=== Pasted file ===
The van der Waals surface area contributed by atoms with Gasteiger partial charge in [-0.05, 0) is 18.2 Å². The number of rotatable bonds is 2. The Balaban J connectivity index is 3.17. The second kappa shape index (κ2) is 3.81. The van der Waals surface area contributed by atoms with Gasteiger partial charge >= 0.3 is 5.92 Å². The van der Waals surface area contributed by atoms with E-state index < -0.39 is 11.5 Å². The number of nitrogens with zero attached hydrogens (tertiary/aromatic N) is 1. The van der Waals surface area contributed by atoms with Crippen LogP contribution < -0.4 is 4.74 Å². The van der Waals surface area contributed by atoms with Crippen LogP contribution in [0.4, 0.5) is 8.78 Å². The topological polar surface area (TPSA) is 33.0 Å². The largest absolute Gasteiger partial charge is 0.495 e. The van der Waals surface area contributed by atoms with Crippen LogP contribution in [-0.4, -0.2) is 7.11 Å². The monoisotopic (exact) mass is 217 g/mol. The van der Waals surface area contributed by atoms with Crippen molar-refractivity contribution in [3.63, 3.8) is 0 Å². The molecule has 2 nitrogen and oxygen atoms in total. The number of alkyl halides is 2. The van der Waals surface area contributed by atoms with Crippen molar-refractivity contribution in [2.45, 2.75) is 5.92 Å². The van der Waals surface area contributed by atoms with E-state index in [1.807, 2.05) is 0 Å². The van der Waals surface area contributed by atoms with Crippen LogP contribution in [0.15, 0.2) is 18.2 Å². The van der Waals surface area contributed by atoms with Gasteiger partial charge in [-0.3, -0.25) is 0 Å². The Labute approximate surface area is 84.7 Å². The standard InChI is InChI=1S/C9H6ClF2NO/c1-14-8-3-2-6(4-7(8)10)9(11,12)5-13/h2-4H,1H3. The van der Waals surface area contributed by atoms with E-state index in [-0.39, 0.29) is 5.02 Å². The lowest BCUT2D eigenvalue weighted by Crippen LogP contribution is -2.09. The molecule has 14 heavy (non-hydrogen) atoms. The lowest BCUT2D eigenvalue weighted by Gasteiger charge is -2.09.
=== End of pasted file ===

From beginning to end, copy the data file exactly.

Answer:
The van der Waals surface area contributed by atoms with Gasteiger partial charge in [-0.05, 0) is 18.2 Å². The number of rotatable bonds is 2. The Balaban J connectivity index is 3.17. The second kappa shape index (κ2) is 3.81. The van der Waals surface area contributed by atoms with Gasteiger partial charge >= 0.3 is 5.92 Å². The van der Waals surface area contributed by atoms with E-state index < -0.39 is 11.5 Å². The number of nitrogens with zero attached hydrogens (tertiary/aromatic N) is 1. The van der Waals surface area contributed by atoms with Crippen LogP contribution < -0.4 is 4.74 Å². The van der Waals surface area contributed by atoms with Crippen LogP contribution in [0.4, 0.5) is 8.78 Å². The topological polar surface area (TPSA) is 33.0 Å². The largest absolute Gasteiger partial charge is 0.495 e. The van der Waals surface area contributed by atoms with Crippen LogP contribution in [-0.4, -0.2) is 7.11 Å². The monoisotopic (exact) mass is 217 g/mol. The van der Waals surface area contributed by atoms with Crippen molar-refractivity contribution in [3.63, 3.8) is 0 Å². The molecule has 2 nitrogen and oxygen atoms in total. The number of alkyl halides is 2. The van der Waals surface area contributed by atoms with Crippen molar-refractivity contribution in [2.45, 2.75) is 5.92 Å². The van der Waals surface area contributed by atoms with E-state index in [1.807, 2.05) is 0 Å². The van der Waals surface area contributed by atoms with Crippen LogP contribution in [0.15, 0.2) is 18.2 Å². The van der Waals surface area contributed by atoms with Gasteiger partial charge in [-0.3, -0.25) is 0 Å². The Labute approximate surface area is 84.7 Å². The standard InChI is InChI=1S/C9H6ClF2NO/c1-14-8-3-2-6(4-7(8)10)9(11,12)5-13/h2-4H,1H3. The van der Waals surface area contributed by atoms with E-state index in [-0.39, 0.29) is 5.02 Å². The lowest BCUT2D eigenvalue weighted by Crippen LogP contribution is -2.09. The molecule has 14 heavy (non-hydrogen) atoms. The lowest BCUT2D eigenvalue weighted by Gasteiger charge is -2.09.